The flat, oval eyes—the vessel’s focal point—were achieved by rolling and pressing small balls of kaolin-based white clay in the palm of the hand. Probably mixed with a binding and fluxing agent, each eye was attached to the jug without any application of slip between it and the vessel’s surface (fig. 21). Small strips of clay rolled on a flat surface into a coil measuring .12 inches in diameter formed the eyelids. Sections of the coil were placed over the eye’s top (fig. 22) and bottom edges and then carefully smoothed.
As with the eyes, the teeth were created from a ball of kaolin-based clay that was rolled and flattened into an oval plate and pressed onto the surface of the jug above the vessel base (fig. 23). Since the kaolin clay has a much higher shrinkage rate during firing than the body clay, potters had to use enough overlapping clay for the eyelids and lips to ensure that neither the eyes nor the teeth fell out. Many of the recovered fragments and related antique face jugs indicate that the kaolin eyes shrank in the firing and moved unnervingly within their sockets. None of the recovered fragments, however, exhibited loose teeth.
Adding a somewhat quizzical expression to the face, coils of clay were used to fashion eyebrows—modeled with a wooden tool (fig. 24)—and ears (fig. 26).
Once the facial features had been attached and modeled, attention was turned to the details. To simulate the iris (fig. 27), a sharp stick was used to create a small, triangular hole in each eye. In most of the recovered eyes, the hole was a deep tubular piercing, probably made with an instrument of uniform width. An object that had a worked edge, possibly a wooden rib, scored the clay to make straight, square teeth but only after two coils of clay had formed the lips (fig. 28).
After the vessel was thoroughly air-dried (fig. 29), preparation for glazing began with the application of wax to the eyes and teeth. This resist technique—the Edgefield potters probably used an application of beeswax—was employed to ensure that the eyes and teeth were left unglazed (fig. 31), and also might have allowed the teeth and eyes to move slightly. The intention, however, is unknown. There is some indication from Edgefield County sources that the effect may have been desirable—that is, the “best” face jugs had eyes that rolled and teeth that chattered.
The final step before firing was coating the interior of the jug and then the exterior in a glaze mixture of a clay slip, wood ash, and possibly some iron (figs. 32, 33).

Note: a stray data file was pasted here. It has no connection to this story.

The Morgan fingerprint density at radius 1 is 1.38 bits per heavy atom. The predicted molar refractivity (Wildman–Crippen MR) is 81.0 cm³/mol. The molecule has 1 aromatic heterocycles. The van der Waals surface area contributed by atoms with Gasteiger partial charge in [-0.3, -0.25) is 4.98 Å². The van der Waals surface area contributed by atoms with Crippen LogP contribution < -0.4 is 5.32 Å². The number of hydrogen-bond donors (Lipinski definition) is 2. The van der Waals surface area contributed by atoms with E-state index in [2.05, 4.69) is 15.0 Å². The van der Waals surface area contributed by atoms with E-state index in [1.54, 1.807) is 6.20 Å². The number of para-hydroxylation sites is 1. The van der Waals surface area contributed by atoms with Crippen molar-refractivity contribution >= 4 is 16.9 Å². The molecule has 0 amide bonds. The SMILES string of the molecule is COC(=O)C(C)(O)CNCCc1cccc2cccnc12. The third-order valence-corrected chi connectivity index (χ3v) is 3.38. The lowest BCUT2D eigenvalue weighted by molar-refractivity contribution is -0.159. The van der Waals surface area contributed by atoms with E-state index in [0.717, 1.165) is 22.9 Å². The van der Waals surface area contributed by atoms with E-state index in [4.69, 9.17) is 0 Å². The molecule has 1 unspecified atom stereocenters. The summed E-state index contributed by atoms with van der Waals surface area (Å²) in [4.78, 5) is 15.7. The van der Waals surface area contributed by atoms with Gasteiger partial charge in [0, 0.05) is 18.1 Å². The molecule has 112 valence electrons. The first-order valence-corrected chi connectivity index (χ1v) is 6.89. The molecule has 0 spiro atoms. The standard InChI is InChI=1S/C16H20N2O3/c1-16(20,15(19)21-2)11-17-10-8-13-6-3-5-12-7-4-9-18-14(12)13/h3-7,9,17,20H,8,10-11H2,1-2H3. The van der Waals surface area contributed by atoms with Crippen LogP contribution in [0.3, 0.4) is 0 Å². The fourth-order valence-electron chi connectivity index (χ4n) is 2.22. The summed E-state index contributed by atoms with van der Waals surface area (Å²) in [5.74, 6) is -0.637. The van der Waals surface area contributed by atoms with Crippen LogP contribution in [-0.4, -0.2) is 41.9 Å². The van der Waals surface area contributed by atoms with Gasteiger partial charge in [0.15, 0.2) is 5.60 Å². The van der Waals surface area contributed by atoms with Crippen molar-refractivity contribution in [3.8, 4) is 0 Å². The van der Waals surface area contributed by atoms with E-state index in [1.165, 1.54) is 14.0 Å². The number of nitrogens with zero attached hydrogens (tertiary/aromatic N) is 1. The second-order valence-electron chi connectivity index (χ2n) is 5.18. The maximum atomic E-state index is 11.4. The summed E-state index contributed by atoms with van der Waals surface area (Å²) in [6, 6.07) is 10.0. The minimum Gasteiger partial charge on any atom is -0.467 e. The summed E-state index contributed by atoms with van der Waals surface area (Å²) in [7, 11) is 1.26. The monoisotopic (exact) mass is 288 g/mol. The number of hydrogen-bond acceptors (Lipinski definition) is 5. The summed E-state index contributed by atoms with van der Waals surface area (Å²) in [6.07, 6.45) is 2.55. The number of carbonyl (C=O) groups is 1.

After the experimental phase of the project had been completed, two antique examples of the face jugs discussed herein came to light. The first was illustrated in the arts section of the New York Times during “Antique Week,” January 2006 (fig. 34). The jug’s overall shape and facial features corresponded very closely with the experimental reconstruction, with the exception of its height. The antique example suggested that some of the face jugs were slightly squatter. A subsequent example confirmed this shape as being more typical of the production on the site (fig. 35).
Undoubtedly, more face jug examples residing in antique collections can now be firmly attributed to the Miles Mill production site. A full report on the face jug find is due to be published by GAI late in 2006.
See John A. Burrison, Fluid Vessel: Journey of the Jug, pp. 92–121 of this volume.
Cinda K. Baldwin, Great and Noble Jar: Traditional Stoneware of South Carolina (Athens: University of Georgia Press, 1993), p. 81.
Ibid., pp. 83–84, figs. 3.11, 3.12.
Edwin AtLee Barber, The Pottery and Porcelain of the United States: An Historical Review of American Ceramic Art from the Earliest Times to the Present Day (New York: G. P. Putnam, 1909), p. 466.
John Michael Vlach, The Afro-American Tradition in Decorative Arts (Athens: University of Georgia Press, 1990), pp. 86–90.
Barber, Pottery and Porcelain of the United States.
Vlach, Afro-American Tradition in Decorative Arts; Mark M. Newell, “Echoes of Africa,” GAI Research Manuscript 433/1966, which covers 1996 iconographic research in Zaire.
Robert Farris Thompson, “The Grand Detroit N’Kondi,” Bulletin of the Detroit Institute of the Arts 56, no. 4 (1978): 207–22.
Denba Saccoh, Zaire, personal communication, 1996.
Personal communication with an African-American minister in Edgefield, who wishes to remain anonymous.
A highly sensitive topic among rural blacks, root magic is a continuing research interest of the Georgia Archaeological Institute. Much of the sensitivity and secrecy are connected directly with the power attributed to the grave sites of important blacks of the past one hundred and fifty years.
Baldwin, Great and Noble Jar, pp. 47, 51–54.
Nancy Baynham, Baynham: A History of a South Carolinian Family (Augusta, Ga.: Hamburg Press, 1999).
Mark M. Newell, “Making His “MARK,” in Ceramics in America, edited by Robert Hunter (Hanover, N.H.: University Press of New England for the Chipstone Foundation, 2003), pp. 273–75.
Stephen Ferrell, an avocational Edgefield potter-historian, found two face-vessel fragments in the 1980s while raking through a waster pile at Sunnybrook, one of the Lewis Miles sites.
George J. Castille, Cinda K. Baldwin, and Carl Steen, Archaeological Survey of Alkaline-Glazed Pottery Kiln Sites in Old Edgefield District, South Carolina ([Columbia, S.C.]: McKissick Museum, 1988). Researchers on this site in the 1980s published findings to the eVect that Baynham had not been a part of the Edgefield stoneware tradition but that his pottery operation represented a cultural intrusion from Ohio in 1900. GAI’s preliminary survey of the site in 1996 also determined that the two sites extended over a far greater area than the earlier archaeologists had supposed—1.5 miles in length as opposed to the 328 feet originally reported. The GAI’s reassessment discovered that the boundaries of the site, which previously had been described as encompassed within a few hundred feet, in fact extend beyond a 1.5-by-.5-mile strip.
Mark M. Newell, “A Spectacular Find at the Joseph Gregory Baynham Pottery Site,” in Ceramics in America, edited by Robert Hunter (Hanover, N.H.: University Press of New England for the Chipstone Foundation, 2001), pp. 229–32.
Making Faces: Southern Face Vessels 1840–1990, exh. cat. ([Columbia, S.C.]: McKissick Museum, 2001), p. 17.
Baldwin, Great and Noble Jar, p. 103. By 1870 the J. P. Bodie pottery was in operation at Kirksey’s Crossroads in the Edgefield District.
A grant from the Chipstone Foundation funded the cost of materials and documentation.
Baldwin, Great and Noble Jar, p. 141